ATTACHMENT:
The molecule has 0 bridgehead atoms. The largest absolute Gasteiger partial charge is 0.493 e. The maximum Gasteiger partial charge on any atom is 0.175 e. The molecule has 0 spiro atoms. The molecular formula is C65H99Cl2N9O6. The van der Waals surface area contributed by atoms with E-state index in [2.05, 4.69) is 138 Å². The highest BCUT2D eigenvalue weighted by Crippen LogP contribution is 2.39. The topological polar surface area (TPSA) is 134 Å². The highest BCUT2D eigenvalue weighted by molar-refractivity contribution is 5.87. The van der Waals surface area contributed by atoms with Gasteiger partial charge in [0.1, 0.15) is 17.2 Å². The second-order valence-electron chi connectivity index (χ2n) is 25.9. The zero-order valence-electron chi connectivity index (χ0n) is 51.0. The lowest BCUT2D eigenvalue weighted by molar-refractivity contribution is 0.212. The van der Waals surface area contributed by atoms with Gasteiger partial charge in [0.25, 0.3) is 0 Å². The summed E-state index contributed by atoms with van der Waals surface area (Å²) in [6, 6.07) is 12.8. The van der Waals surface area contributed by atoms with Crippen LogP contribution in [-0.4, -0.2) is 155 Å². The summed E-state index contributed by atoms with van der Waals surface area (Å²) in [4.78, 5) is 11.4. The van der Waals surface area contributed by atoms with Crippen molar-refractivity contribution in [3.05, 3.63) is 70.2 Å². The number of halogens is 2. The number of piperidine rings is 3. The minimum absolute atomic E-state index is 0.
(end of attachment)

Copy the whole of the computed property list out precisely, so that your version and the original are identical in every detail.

The molecule has 0 bridgehead atoms. The largest absolute Gasteiger partial charge is 0.493 e. The maximum Gasteiger partial charge on any atom is 0.175 e. The molecule has 0 spiro atoms. The molecular formula is C65H99Cl2N9O6. The van der Waals surface area contributed by atoms with E-state index in [2.05, 4.69) is 138 Å². The highest BCUT2D eigenvalue weighted by Crippen LogP contribution is 2.39. The topological polar surface area (TPSA) is 134 Å². The highest BCUT2D eigenvalue weighted by molar-refractivity contribution is 5.87. The van der Waals surface area contributed by atoms with Gasteiger partial charge in [0.1, 0.15) is 17.2 Å². The second-order valence-electron chi connectivity index (χ2n) is 25.9. The zero-order valence-electron chi connectivity index (χ0n) is 51.0. The lowest BCUT2D eigenvalue weighted by molar-refractivity contribution is 0.212. The van der Waals surface area contributed by atoms with Gasteiger partial charge in [0.25, 0.3) is 0 Å². The summed E-state index contributed by atoms with van der Waals surface area (Å²) in [6, 6.07) is 12.8. The van der Waals surface area contributed by atoms with Crippen LogP contribution in [-0.4, -0.2) is 155 Å². The summed E-state index contributed by atoms with van der Waals surface area (Å²) in [4.78, 5) is 11.4. The van der Waals surface area contributed by atoms with Crippen molar-refractivity contribution in [3.05, 3.63) is 70.2 Å². The number of halogens is 2. The number of piperidine rings is 3. The minimum absolute atomic E-state index is 0.